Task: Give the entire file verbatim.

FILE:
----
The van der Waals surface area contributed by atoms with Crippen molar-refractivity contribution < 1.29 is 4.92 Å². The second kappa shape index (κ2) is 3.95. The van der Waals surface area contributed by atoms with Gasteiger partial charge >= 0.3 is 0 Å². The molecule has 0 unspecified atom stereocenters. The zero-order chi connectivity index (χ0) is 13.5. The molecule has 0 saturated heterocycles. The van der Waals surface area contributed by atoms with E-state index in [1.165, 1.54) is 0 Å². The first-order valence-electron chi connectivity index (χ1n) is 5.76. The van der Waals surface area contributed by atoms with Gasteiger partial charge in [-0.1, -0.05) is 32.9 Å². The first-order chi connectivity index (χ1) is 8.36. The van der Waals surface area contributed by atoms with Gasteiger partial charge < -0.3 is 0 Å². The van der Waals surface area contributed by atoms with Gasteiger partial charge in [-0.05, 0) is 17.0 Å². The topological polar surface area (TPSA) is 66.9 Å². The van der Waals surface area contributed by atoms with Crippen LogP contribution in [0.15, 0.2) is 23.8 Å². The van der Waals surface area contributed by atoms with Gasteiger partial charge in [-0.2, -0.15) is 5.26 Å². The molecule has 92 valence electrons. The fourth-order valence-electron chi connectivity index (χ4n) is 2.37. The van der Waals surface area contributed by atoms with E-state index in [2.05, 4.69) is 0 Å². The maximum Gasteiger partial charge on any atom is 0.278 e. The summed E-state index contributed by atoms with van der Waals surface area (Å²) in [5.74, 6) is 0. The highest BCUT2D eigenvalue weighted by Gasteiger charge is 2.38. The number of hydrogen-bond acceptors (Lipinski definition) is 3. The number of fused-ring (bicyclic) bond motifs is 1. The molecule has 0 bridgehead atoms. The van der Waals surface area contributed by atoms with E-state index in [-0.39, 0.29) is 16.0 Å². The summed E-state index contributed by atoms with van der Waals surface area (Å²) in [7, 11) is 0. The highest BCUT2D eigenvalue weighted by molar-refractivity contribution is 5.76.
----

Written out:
The van der Waals surface area contributed by atoms with Crippen molar-refractivity contribution < 1.29 is 4.92 Å². The second kappa shape index (κ2) is 3.95. The van der Waals surface area contributed by atoms with Gasteiger partial charge >= 0.3 is 0 Å². The molecule has 0 unspecified atom stereocenters. The zero-order chi connectivity index (χ0) is 13.5. The molecule has 0 saturated heterocycles. The van der Waals surface area contributed by atoms with E-state index in [1.165, 1.54) is 0 Å². The first-order valence-electron chi connectivity index (χ1n) is 5.76. The van der Waals surface area contributed by atoms with Gasteiger partial charge in [-0.1, -0.05) is 32.9 Å². The first-order chi connectivity index (χ1) is 8.36. The van der Waals surface area contributed by atoms with Gasteiger partial charge < -0.3 is 0 Å². The van der Waals surface area contributed by atoms with Gasteiger partial charge in [-0.05, 0) is 17.0 Å². The topological polar surface area (TPSA) is 66.9 Å². The van der Waals surface area contributed by atoms with Crippen LogP contribution in [0.15, 0.2) is 23.8 Å². The van der Waals surface area contributed by atoms with Gasteiger partial charge in [-0.2, -0.15) is 5.26 Å². The molecule has 92 valence electrons. The fourth-order valence-electron chi connectivity index (χ4n) is 2.37. The van der Waals surface area contributed by atoms with E-state index in [2.05, 4.69) is 0 Å². The maximum Gasteiger partial charge on any atom is 0.278 e. The summed E-state index contributed by atoms with van der Waals surface area (Å²) in [5.74, 6) is 0. The highest BCUT2D eigenvalue weighted by Gasteiger charge is 2.38. The number of hydrogen-bond acceptors (Lipinski definition) is 3. The number of fused-ring (bicyclic) bond motifs is 1. The molecule has 0 bridgehead atoms. The van der Waals surface area contributed by atoms with E-state index in [-0.39, 0.29) is 16.0 Å². The summed E-state index contributed by atoms with van der Waals surface area (Å²) in [7, 11) is 0. The highest BCUT2D eigenvalue weighted by molar-refractivity contribution is 5.76.